The College Application Process, Simplified

By Maxine Seya

“College application process.”

It’s a buzzword these days, but many people still don’t know what the college application process entails.

Yes, your student is applying to college, but what does that even mean?

Does he fill out a form?

Is it like a job application?

Is it anything like it was 30 years ago when you went to college?

Hint: Probably not.

In this article, I’ll break down the actionable steps to completing the college application process. It’s probably a bit easier than you think.

Decide if college is even a good idea.

Too many people skip this step and start “applying to college” because everybody else is doing it.

College is not for everybody, even if society pressures us otherwise. It’s a time, energy, and cost-consuming option that might not benefit certain students who have strengths or interests outside of academics. Help your student research alternative options before committing to even starting the college research.

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When are you done? You and your student have decided that college is the best next option given their academics, interests, strengths, budget, and emotional preparation. Move on to Step 2 afterward.

Pick a few colleges.

This is harder than it sounds, but to sum it up, before you can do anything, you and your student have to narrow down your college options. There are some 9,000 colleges and universities in the U.S. Your student can only attend one. So choose about 10 colleges that fit.

Start by considering:

  • Career goals: majors and programs
  • Budget: tuition and financial aid
  • Personality: campus culture
  • Religion
  • School size
  • Extracurriculars: student clubs, athletics, arts, etc.
  • Location preferences

Add or remove criteria based on your student’s needs.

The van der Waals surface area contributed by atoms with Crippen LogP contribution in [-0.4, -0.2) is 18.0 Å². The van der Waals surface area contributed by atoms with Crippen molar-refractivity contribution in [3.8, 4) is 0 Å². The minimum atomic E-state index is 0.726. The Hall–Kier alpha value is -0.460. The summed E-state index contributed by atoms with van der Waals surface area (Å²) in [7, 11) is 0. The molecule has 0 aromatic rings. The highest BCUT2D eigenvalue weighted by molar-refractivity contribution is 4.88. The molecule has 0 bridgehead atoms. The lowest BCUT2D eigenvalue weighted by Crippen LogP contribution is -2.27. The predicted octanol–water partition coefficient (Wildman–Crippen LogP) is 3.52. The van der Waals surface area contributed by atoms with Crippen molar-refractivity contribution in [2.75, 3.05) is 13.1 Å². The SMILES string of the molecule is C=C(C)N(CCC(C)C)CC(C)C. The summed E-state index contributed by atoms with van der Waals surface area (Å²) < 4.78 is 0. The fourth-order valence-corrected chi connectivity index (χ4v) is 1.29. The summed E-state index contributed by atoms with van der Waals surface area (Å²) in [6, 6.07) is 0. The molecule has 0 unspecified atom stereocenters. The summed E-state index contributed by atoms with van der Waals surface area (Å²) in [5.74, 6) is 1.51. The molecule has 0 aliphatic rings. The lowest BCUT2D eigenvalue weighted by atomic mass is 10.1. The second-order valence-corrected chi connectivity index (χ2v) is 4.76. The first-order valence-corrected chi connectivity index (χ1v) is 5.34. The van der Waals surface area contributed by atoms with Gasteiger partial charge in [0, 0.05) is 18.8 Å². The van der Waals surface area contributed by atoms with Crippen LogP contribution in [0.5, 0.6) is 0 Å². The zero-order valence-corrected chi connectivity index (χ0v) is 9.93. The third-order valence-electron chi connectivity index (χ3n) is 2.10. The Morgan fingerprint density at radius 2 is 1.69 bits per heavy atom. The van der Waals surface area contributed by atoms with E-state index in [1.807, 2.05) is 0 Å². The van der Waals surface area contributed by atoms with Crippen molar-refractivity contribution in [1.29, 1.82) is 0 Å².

When are you done? You and your student have written down a list of at least 10 colleges that meet their criteria. Then, move on to the next step.

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Meet with teachers to discuss letters of recommendations.

About 6 months before the application deadline, guide your student to kindly and professionally request meetings with teachers to discuss the letters of recommendations. Note that I didn’t advise asking for the completed letter upfront.

I recommend meeting with the teachers to:

  • Understand the teacher’s comfort level
  • Set up additional meetings to get to know the teacher
  • Share your hopes and dreams for the future
  • Help them understand what’s important to you

This needs to start as early as possible for detailed, personalized, and powerful recommendation letters.

If your student has completed this step, then move on to the next step.

Write the essays.

Just like selecting a list of colleges, writing the essays is time and energy-consuming. Each college on your student’s list will have some sort of essay requirement, whether it’s a 650-word personal statement or 350-word supplement on why he wants to attend that school.

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Go into each college’s admissions requirements, note the essay prompts for each one, and dive right in. Some students brainstorm for weeks and some students write their first and final draft at the same time.

Maxine Seya
Maxine Seya is a former investigative journalist, college consultant, and admissions interviewer. She studied at Peking University (Beijing, China) and Université Paul-Valéry (Montpellier, France) and investigated for CNN and Huffington Post before graduating from Northwestern University. She founded SocratesPost to share the human stories behind the admission gates and offer parents clarity as they help their teens with college.

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